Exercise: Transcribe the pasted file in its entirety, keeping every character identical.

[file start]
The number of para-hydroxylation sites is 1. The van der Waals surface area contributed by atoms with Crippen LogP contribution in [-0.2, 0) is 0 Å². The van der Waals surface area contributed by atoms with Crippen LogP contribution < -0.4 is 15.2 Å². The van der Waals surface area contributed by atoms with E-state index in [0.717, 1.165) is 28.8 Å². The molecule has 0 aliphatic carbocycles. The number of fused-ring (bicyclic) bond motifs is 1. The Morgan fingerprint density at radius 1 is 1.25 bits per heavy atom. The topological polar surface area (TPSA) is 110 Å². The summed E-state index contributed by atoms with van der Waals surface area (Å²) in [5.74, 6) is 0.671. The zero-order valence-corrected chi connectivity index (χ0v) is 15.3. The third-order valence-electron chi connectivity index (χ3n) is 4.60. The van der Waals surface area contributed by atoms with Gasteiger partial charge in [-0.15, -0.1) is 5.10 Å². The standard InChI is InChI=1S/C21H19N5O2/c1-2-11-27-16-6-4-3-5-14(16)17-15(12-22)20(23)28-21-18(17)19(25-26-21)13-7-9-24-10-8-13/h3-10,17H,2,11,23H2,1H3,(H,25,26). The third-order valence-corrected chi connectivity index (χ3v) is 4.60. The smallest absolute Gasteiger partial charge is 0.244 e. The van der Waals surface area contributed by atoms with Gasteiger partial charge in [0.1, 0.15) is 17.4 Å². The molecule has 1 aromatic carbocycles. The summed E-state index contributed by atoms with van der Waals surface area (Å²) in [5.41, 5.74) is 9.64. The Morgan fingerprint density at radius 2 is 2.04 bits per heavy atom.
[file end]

The number of para-hydroxylation sites is 1. The van der Waals surface area contributed by atoms with Crippen LogP contribution in [-0.2, 0) is 0 Å². The van der Waals surface area contributed by atoms with Crippen LogP contribution < -0.4 is 15.2 Å². The van der Waals surface area contributed by atoms with E-state index in [0.717, 1.165) is 28.8 Å². The molecule has 0 aliphatic carbocycles. The number of fused-ring (bicyclic) bond motifs is 1. The Morgan fingerprint density at radius 1 is 1.25 bits per heavy atom. The topological polar surface area (TPSA) is 110 Å². The summed E-state index contributed by atoms with van der Waals surface area (Å²) in [5.74, 6) is 0.671. The zero-order valence-corrected chi connectivity index (χ0v) is 15.3. The third-order valence-electron chi connectivity index (χ3n) is 4.60. The van der Waals surface area contributed by atoms with Gasteiger partial charge in [-0.15, -0.1) is 5.10 Å². The standard InChI is InChI=1S/C21H19N5O2/c1-2-11-27-16-6-4-3-5-14(16)17-15(12-22)20(23)28-21-18(17)19(25-26-21)13-7-9-24-10-8-13/h3-10,17H,2,11,23H2,1H3,(H,25,26). The third-order valence-corrected chi connectivity index (χ3v) is 4.60. The smallest absolute Gasteiger partial charge is 0.244 e. The van der Waals surface area contributed by atoms with Gasteiger partial charge in [0.1, 0.15) is 17.4 Å². The molecule has 1 aromatic carbocycles. The summed E-state index contributed by atoms with van der Waals surface area (Å²) in [5.41, 5.74) is 9.64. The Morgan fingerprint density at radius 2 is 2.04 bits per heavy atom.